Correlation Between Sensory Impairments and Truncal Control in Children with Cerebral Palsy
Introduction: Cerebral palsy is the commonly used term for a group of conditions characterized by motor dysfunction due to non-progressive brain damage early in life. Cerebral palsy has a variable patho-etiology owing to various 1. antenatal 2. neonatal and 3. postnatal causes. A range of pathological lesions like cerebral atrophy, degeneration of basal ganglia and cerebellar lesions may co-exist. All these pathophysiologies and pathoetiologies give rise to diminished interaction between the central nervous system and musculoskeletal system, leading to development of motor and sensory deficits in cerebral palsy. Sensory integration disorder is defined as ‘the inability of a person to use the information he/she receives through his/her sensory system, in order to function in daily life properly’. Of all the motor impairments, the most important one is trunk control, of which both static and dynamic aspects are affected in children with cerebral palsy. The child receives sensory input and makes the necessary postural changes to complete a task in the most effective and efficient way. If the sensory systems are damaged, then it may possibly play a role in delayed attainment of postural control in children with cerebral palsy.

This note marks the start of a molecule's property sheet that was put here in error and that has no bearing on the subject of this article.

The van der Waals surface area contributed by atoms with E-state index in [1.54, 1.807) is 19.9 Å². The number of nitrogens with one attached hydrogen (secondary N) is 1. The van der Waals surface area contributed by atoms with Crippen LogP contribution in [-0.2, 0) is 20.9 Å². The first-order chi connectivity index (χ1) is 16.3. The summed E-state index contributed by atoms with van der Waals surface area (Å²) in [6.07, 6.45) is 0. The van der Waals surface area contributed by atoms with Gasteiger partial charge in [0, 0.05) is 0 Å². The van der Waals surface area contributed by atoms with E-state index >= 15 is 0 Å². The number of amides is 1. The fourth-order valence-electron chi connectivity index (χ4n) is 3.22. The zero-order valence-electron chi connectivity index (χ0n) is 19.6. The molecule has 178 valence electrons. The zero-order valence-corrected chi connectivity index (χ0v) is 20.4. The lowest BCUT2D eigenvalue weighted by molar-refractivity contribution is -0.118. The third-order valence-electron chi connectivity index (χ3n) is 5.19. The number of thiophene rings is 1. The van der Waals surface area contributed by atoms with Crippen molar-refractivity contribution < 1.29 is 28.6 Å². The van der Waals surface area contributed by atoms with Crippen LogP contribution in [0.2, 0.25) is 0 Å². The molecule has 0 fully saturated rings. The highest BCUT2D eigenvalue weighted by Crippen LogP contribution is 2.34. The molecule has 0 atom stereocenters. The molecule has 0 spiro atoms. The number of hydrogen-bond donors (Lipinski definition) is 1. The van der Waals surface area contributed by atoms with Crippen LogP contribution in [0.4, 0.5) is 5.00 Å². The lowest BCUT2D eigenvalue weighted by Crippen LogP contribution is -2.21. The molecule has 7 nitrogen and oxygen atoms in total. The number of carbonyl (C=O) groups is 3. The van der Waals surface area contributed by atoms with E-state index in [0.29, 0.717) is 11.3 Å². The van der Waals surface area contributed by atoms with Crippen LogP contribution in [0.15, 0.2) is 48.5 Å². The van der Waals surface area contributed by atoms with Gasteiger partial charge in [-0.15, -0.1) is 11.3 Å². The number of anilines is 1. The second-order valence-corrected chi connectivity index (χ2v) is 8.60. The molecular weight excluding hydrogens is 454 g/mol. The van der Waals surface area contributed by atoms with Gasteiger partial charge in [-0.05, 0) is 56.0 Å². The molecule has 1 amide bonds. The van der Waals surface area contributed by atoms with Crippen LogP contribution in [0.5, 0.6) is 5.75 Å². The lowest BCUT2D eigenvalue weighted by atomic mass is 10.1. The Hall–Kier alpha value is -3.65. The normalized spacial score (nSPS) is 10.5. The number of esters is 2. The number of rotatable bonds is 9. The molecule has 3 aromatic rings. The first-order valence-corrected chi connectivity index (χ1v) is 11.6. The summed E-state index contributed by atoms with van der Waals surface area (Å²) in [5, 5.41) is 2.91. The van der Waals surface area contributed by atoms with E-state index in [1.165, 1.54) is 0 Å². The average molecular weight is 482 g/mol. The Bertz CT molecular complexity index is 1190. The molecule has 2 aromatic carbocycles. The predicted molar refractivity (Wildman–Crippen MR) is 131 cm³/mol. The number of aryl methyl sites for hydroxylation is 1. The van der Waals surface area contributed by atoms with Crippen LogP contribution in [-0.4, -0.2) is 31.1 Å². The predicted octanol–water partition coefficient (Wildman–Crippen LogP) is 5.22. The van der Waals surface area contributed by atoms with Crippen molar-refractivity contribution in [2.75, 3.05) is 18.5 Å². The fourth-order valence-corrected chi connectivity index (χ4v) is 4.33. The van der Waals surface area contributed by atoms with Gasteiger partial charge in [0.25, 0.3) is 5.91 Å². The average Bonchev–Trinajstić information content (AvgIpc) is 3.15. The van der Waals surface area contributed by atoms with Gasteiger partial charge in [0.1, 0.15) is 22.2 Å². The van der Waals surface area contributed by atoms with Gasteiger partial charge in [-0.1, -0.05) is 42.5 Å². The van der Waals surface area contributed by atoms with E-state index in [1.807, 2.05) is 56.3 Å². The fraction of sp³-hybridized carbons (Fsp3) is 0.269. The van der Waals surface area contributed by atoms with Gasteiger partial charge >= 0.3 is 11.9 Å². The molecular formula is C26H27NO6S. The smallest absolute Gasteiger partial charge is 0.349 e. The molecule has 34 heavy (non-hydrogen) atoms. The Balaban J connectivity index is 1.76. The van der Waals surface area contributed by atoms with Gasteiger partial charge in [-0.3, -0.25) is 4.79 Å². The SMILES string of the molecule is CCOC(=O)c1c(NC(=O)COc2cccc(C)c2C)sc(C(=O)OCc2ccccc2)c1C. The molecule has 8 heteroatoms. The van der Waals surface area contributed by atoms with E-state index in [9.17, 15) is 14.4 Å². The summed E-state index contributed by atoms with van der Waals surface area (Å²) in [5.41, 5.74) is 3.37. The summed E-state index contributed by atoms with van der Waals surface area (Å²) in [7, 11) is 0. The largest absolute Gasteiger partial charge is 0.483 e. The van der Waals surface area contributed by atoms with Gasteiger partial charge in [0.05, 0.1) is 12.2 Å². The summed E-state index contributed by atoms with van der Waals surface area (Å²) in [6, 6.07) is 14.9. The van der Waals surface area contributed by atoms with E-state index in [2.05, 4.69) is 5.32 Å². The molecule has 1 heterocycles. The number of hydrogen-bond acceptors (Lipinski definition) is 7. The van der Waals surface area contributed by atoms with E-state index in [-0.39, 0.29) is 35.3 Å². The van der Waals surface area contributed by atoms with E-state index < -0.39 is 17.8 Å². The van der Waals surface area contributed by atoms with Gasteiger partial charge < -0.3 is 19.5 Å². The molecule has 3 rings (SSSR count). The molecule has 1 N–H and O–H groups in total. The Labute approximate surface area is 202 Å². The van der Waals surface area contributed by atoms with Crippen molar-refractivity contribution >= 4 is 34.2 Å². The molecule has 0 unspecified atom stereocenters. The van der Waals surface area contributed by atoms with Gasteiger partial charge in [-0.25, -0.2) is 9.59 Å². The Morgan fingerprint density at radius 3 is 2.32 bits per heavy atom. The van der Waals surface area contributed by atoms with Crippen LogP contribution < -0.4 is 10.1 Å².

Method: A cross sectional study was done amongst children with cerebral palsy (any category) in the age group of 6-12 years. Both genders were included. The sensory impairments were assessed using the “Short Sensory Profile”, and the trunk control was evaluated using “Trunk Control Measurement Scale”. Spearman’s correlation was used for data analysis.
Results: Data analysis showed that the mean age of samples was 9.58 years. The percentage of males and females was 73.1% and 26.9% respectively. The most predominant type of cerebral palsy was spastic diplegic type, accounting for 69.2%. Spearman’s correlation suggested that there is a significant moderate correlation (r= 0.41, p= 0.03) between sensory impairments and trunk control.
Conclusion: There exists a significant moderate correlation between sensory impairments and truncal control in children with cerebral palsy.
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